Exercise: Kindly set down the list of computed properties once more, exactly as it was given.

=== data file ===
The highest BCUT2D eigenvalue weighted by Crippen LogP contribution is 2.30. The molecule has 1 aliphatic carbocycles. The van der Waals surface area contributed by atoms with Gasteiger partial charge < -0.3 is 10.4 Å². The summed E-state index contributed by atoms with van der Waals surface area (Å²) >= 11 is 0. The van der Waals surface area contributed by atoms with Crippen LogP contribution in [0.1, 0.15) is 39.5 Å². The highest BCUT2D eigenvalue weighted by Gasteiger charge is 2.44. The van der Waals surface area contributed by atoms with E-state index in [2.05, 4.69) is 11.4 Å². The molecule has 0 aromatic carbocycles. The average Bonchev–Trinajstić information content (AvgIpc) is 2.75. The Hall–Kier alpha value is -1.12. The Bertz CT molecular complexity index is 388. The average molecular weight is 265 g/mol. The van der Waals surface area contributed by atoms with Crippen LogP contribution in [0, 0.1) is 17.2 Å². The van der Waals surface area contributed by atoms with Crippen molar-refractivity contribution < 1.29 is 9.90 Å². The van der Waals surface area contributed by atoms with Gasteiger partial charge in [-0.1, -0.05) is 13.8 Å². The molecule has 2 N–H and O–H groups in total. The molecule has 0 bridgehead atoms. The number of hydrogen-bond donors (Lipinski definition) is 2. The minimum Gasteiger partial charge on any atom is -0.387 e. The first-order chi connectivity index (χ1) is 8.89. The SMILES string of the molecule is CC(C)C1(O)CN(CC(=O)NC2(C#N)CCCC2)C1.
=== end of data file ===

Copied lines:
The highest BCUT2D eigenvalue weighted by Crippen LogP contribution is 2.30. The molecule has 1 aliphatic carbocycles. The van der Waals surface area contributed by atoms with Gasteiger partial charge < -0.3 is 10.4 Å². The summed E-state index contributed by atoms with van der Waals surface area (Å²) >= 11 is 0. The van der Waals surface area contributed by atoms with Crippen LogP contribution in [0.1, 0.15) is 39.5 Å². The highest BCUT2D eigenvalue weighted by Gasteiger charge is 2.44. The van der Waals surface area contributed by atoms with E-state index in [2.05, 4.69) is 11.4 Å². The molecule has 0 aromatic carbocycles. The average Bonchev–Trinajstić information content (AvgIpc) is 2.75. The Hall–Kier alpha value is -1.12. The Bertz CT molecular complexity index is 388. The average molecular weight is 265 g/mol. The van der Waals surface area contributed by atoms with Crippen LogP contribution in [0, 0.1) is 17.2 Å². The van der Waals surface area contributed by atoms with Crippen molar-refractivity contribution < 1.29 is 9.90 Å². The van der Waals surface area contributed by atoms with Gasteiger partial charge in [-0.1, -0.05) is 13.8 Å². The molecule has 2 N–H and O–H groups in total. The molecule has 0 bridgehead atoms. The number of hydrogen-bond donors (Lipinski definition) is 2. The minimum Gasteiger partial charge on any atom is -0.387 e. The first-order chi connectivity index (χ1) is 8.89. The SMILES string of the molecule is CC(C)C1(O)CN(CC(=O)NC2(C#N)CCCC2)C1.